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Reflections on Grounded in Clay Opening Weekend


It is mid-morning Friday in Santa Fe: sun blaring and the air is thin, I often think that we are so close to the sky that maybe I could touch the clouds myself. At the Museum of Indian Arts and Culture (MIAC), white tents are erected in the courtyard, awaiting people to commune beneath them. There is a sea of tables with white linens spread across them, but they are too clean and crisp in my opinion. Instead, what they need are a few food stains and spilled drinks atop them. If they could be splattered with the reverberations from people’s dinner conversations and laughter, that would be even better.

In many ways, the act of gathering over food reminds me of what this exhibition itself represents. To me, each piece of pottery is immaculate in its cracks and organic forms and worn-down pigments; more than that, I wonder about the life of the pot and whose grandmother or grandfather might once have shaped it, held it, loved it. The voice (or, rather voices) of the exhibition feels warm and genuine, like sitting down for a home-cooked meal with loved ones.

While I myself am not Pueblo, I feel grateful to take part in the events of the special evening ahead. Tonight is the community opening of Grounded in Clay and members of the Pueblo Pottery Collective have come together to celebrate. As we set up for the event, I feel excitement (and a deep exhalation—finally the day is here) clinging to the air.

Former IARC director and Pueblo Pottery Collective member Brian Vallo (Acoma) gives a blessing within the gallery space. Photo by Terrance Clifford, courtesy the Vilcek Foundation.

After receiving blessings from both Brian Vallo (Acoma Pueblo) and Mark Mitchell (Tesuque Pueblo), it is time to feast. The Sky City Buffalo and Ram Dancers (Acoma Pueblo) move in sync at the center of the tent and the sound of their rattles emanate. While they dance, many of us look on while others begin to assemble in line for the buffet-style spread. I fill my plate with Jemez enchiladas, beans, and Pueblo cookies. As I sit down to eat, I feel happy: noise and laughter fill the tents; chile stains and Indian tea spill on to tablecloths.

The Sky City Buffalo/Ram Dance Group (Acoma) perform during the evening. Photo by Terrance Clifford, courtesy the Vilcek Foundation.

Curators and guests feast and participate in a throw during the community opening. Photo by Terrance Clifford, courtesy the Vilcek Foundation.

Grounded in Clay: The Spirit of Pueblo Pottery is community-curated by the Native communities that it represents. I myself came aboard the IARC staff near the tail-end of the project. However, I was quickly in awe at the level of community organizing as well as commitment, knowledge and—often, vulnerability—displayed by individual members of the Collective throughout the process.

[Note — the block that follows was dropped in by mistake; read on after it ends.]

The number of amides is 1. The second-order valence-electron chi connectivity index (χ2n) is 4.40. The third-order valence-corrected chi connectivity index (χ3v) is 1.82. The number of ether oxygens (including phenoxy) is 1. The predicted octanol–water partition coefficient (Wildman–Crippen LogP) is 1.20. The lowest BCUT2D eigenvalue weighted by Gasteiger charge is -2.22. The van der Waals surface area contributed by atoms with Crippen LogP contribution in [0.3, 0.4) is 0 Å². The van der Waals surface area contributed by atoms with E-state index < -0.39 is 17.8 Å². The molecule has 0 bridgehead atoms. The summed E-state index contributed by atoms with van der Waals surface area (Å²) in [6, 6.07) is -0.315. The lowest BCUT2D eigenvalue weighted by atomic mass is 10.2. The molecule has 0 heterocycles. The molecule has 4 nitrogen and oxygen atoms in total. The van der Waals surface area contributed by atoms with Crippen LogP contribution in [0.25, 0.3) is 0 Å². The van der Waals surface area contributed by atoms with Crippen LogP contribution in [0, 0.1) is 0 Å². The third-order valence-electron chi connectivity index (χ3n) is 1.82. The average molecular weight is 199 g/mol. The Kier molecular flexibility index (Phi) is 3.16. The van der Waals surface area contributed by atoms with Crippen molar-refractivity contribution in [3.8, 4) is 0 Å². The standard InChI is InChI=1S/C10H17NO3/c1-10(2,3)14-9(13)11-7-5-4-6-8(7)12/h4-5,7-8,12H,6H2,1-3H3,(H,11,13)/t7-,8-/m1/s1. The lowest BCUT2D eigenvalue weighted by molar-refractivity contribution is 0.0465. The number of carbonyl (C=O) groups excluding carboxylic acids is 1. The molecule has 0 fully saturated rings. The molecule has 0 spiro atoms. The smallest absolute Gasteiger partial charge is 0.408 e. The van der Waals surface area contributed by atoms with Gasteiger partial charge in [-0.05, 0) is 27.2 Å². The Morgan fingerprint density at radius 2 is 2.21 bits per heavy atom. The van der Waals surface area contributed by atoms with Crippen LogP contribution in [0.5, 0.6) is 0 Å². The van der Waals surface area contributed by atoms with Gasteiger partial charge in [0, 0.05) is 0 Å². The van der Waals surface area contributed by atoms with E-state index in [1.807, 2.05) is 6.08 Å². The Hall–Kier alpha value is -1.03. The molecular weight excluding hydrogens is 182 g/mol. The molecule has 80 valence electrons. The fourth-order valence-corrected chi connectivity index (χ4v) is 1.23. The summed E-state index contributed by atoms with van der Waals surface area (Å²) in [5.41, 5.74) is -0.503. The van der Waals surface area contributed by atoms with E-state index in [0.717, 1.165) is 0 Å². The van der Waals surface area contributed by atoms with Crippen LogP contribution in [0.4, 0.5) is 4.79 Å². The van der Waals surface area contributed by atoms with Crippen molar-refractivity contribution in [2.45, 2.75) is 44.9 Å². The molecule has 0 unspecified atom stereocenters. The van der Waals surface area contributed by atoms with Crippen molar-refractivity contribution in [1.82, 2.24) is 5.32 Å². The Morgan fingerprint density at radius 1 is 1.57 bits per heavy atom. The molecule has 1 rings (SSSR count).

Over the course of its opening weekend, Grounded in Clay bore witness to visitor upon visitor. The public opening on Sunday was buzzing with activity: curator speaker panels, live music performances, traditional dances and of course—artmaking. For those who were not able to attend, there is still much to look forward to. Just like the resilience of Pueblo pottery itself, Grounded in Clay will not soon fade away.

Throughout its run in Santa Fe, the Pueblo Pottery Collective and other members of the Pueblo community will facilitate exhibition-themed programs, such as clay workshops and poetry readings, that are open to the public. In particular, on the first Sunday of each month, folks can bring themselves and their families to MIAC to engage more deeply with the pottery. My wish is for all folks to come view the exhibition, meet the curators and, hopefully, get to experience the same warmth and reverence for Pueblo pottery and culture that I myself have been privileged with. For dates and times, see the listings below:

All events take place at the Museum of Indian Arts & Culture

Sunday, November 6, 2022, 10:30am-3:30pm
Grounded in Clay Film Day at MIAC’s O’Keeffe Theater 

Sunday, December 4, 2022, 1-3pm
Conversation on family legacy with Michael Namingha (Hopi, Ohkway Owingeh), Arlo Namingha (Tewa/Hopi) and Dan Namingha (Tewa/Hopi)

Sunday, January 8, 2023, 1-3, 1-3pm
San Felipe Pottery pop-up exhibit and pottery demonstration with Ray Garcia (San Felipe) and Ricardo Ortiz (San Felipe)

Sunday, February 5, 2023, 1-3pm
Catalog and poetry readings with Max Early (Laguna Pueblo) and Evone “Snowflake” Martinez (San Ildefonso and Cochiti Pueblo)


2023 Native Arts Speaker Series at MIAC’s O’Keeffe Theater
Grounded in Clay: The Spirit of Pueblo Pottery


Friday, March 24, 2023, 1-2pm
From Me to You: A Conversation with Pottery with Tara Gatewood (Isleta, Diné)


Friday, March 31, 2023, 1-2:30pm
Earth, Wind, Fire, Water: Pueblo Pottery and the Environment with Dr. Matthew Martinez (Ohkay Owingeh), Jason Garcia (Santa Clara), and Dr. Christina M. Castro (Jemez)


Friday, April 7, 2023, 1-3pm
Untold Pueblo Stories: Hidden Histories and the Pueblo Diaspora with Diego Medina (Tiwa-Piro-Manso), Albert Alvidrez (Ysleta del Sur), and Jerry Dunbar (Ysleta del Sur)


Friday April 14, 2023, 1-3pm
Conversation and Pottery Making: An Afternoon with Clarence Cruz and Samuel Villarreal Catanach with Clarence Cruz (Ohkay Owingeh) and Samuel Villarreal Catanach (Pojoaque)